When Rachel Carson’s book Silent Spring was published in 1962, it became a phenomenon. A warning about the long-term dangers of pesticides, the book unleashed an extraordinary national debate and was greeted by vigorous attacks from the chemical industry. It inspired President John F. Kennedy to launch the first-ever investigation into the public health effects of pesticides–an investigation that would eventually result in new laws governing the regulation of these deadly agents. Rachel Carson is an intimate portrait of the woman whose groundbreaking books revolutionized our relationship to the natural world. Drawn from Carson’s own writings, letters and recent scholarship, this film illuminates both the public and private life of the woman who launched the modern environmental movement and revolutionized how we understand our relationship with the natural world.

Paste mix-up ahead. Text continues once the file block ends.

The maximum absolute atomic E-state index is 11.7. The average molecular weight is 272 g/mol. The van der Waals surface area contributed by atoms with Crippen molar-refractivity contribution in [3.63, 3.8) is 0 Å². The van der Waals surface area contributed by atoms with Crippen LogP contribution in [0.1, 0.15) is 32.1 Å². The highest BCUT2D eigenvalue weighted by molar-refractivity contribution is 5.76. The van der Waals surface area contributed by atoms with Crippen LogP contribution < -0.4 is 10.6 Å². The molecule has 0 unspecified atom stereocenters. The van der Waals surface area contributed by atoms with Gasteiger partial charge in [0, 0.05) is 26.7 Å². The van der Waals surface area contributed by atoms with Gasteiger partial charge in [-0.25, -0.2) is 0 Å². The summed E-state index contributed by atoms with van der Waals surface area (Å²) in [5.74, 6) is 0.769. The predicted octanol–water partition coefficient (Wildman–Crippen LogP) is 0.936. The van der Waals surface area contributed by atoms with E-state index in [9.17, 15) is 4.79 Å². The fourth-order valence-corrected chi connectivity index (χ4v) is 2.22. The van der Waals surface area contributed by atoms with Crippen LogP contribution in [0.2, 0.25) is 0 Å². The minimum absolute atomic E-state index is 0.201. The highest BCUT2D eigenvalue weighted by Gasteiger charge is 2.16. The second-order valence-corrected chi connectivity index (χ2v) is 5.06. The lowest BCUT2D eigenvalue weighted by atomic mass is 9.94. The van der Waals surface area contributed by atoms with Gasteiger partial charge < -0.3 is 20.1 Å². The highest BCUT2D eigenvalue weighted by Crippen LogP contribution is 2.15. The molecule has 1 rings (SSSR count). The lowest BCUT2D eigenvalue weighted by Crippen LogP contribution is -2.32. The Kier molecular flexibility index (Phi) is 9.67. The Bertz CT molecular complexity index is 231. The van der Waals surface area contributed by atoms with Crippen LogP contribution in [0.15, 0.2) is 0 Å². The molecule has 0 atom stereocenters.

[text adapted from PBS.org]
Written, Directed, and Produced by Michelle Ferrari
Co-produced by Rafael de la Uz
Edited by Peter R. Livingstone Jr.
Produced by WGBH for The American Experience